In order to assess the impact of baseflow simulation on model uncertainty, 18 scenarios were tested in this study, which were created by using the threshold values of 50%, 60%, and 70% for the Nash-Sutcliffe efficiency index (NE) to be combined with no threshold and with different threshold values of 0%, 40%, 50%, 60%, and 70% for baseflow efficiency index (NEb). The Xinanjiang model and the SCEM-UA based GLUE method were used for uncertainty analysis. The total number of behavioral parameter sets for each scenario was listed in Table 4. It showed that the number of behavioral parameter sets decreased as NEb increased.
Comparison of the number of behavior parameter sets in different scenarios.
Threshold of NE (%)
Threshold of NEb (%)
*
0
40
50
60
70
50
5913
4276
2691
2410
1722
362
60
5627
4238
2676
2401
1718
362
70
5318
4182
2654
2388
1713
362
* represents the scenario without threshold for the baseflow efficiency index.
The mean and the standard deviation of behavior parameter sets and efficiency indices under different thresholds for the baseflow efficiency index were compared in Figure 5. Referring to Figure 5, the standard deviation of most behavior parameter sets decreased greatly with the increase of the threshold value of baseflow efficiency index and the same for the Nash-Sutcliffe efficiency index and baseflow efficiency index. Results also showed that the mean of the Nash-Sutcliffe efficiency index increased slightly with the increase of the threshold value of the baseflow efficiency index, while the mean of every behavior parameter sets varied differently. Figure 6 showed the scatter map between the Nash-Sutcliffe efficiency index and the baseflow efficiency index when the threshold value for the Nash-Sutcliffe efficiency index was at 70%. Referring to Figure 6, it can be seen that the high Nash-Sutcliffe efficiency coefficients corresponded well with the high baseflow efficiency coefficients.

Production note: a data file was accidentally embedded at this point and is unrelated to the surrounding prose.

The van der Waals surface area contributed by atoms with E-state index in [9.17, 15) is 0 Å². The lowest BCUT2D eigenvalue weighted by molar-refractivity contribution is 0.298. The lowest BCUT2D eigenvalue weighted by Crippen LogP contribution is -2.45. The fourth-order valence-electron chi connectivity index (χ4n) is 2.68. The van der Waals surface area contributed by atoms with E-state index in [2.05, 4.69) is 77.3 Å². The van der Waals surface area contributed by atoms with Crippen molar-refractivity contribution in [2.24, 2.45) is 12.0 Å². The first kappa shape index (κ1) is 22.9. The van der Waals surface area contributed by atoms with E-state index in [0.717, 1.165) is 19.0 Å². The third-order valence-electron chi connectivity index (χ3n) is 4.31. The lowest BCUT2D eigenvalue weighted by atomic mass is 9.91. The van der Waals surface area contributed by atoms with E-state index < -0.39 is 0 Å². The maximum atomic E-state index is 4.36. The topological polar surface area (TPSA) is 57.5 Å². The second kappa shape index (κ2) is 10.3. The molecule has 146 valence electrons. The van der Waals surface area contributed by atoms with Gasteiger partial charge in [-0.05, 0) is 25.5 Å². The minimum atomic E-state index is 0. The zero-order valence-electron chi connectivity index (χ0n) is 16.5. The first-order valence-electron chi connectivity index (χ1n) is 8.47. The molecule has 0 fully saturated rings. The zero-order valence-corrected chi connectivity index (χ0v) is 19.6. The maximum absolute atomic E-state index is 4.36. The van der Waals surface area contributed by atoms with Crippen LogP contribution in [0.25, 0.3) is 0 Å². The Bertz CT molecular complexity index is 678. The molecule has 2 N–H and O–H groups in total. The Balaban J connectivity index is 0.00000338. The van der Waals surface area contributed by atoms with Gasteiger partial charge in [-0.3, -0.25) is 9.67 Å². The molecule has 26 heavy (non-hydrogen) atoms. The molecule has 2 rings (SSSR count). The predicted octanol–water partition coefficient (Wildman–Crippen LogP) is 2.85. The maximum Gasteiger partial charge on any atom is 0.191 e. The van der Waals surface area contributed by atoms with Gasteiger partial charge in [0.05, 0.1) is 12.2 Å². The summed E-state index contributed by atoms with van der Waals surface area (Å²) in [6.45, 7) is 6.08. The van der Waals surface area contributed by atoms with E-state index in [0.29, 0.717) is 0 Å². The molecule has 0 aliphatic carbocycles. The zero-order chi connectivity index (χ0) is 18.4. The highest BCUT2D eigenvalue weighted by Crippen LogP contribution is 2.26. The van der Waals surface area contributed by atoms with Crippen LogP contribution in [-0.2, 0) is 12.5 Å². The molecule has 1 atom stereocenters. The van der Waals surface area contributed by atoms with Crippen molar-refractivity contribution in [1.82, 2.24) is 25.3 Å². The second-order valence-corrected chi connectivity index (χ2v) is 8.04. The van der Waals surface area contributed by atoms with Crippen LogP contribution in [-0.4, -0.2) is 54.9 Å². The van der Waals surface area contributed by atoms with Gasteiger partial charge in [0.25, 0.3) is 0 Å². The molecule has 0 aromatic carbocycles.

Comparisons of the mean and standard deviation of behavior parameter sets and efficiency coefficients under different thresholds for the baseflow efficiency index (* represents the scenario without threshold for the baseflow efficiency index).
The scatter map between the Nash efficiency index and baseflow efficiency index with the threshold for the Nash efficiency index at 70% ((a) without threshold for the baseflow efficiency index; (b) zero threshold for the baseflow efficiency index).
4.3. Comparison of Uncertainty Intervals
The results from Section 4.2 showed that baseflow has a great impact on behavioral parameter sets in hydrological modeling. This study also investigated the effect of baseflow on the uncertainty intervals in the Xinanjiang model. Four indices, that is, the containing ratio (CR), relative interval width (RIW), the Nash-Sutcliffe efficiency index, and the baseflow efficiency index of the median value, MQ_{0.5} were selected to evaluate the efficiency of model uncertainty intervals. The uncertainty intervals of the 90% confidence level were obtained by the SCEM-UA-based GLUE analysis. Table 5 compared the uncertainties evaluation of the Xinanjiang model with respect to different thresholds for the baseflow efficiency index. NE (MQ_{0.5}) and NEb (MQ_{0.5}) in the table represented the Nash-Sutcliffe efficiency index and the baseflow efficiency index for the median value, MQ_{0.5}, which was calculated from the uncertainty analysis by fitting the observed and simulated runoff series. Figures 7 and 8 illustrated the uncertainty intervals of total flow and baseflow for a six-month period in 1981 without the threshold and with the threshold value for the baseflow efficiency index at 50%, respectively.
Assessing indices of uncertainty under different thresholds for the baseflow efficiency index with threshold for the Nash efficiency index at 70%.
Threshold of NEb (%)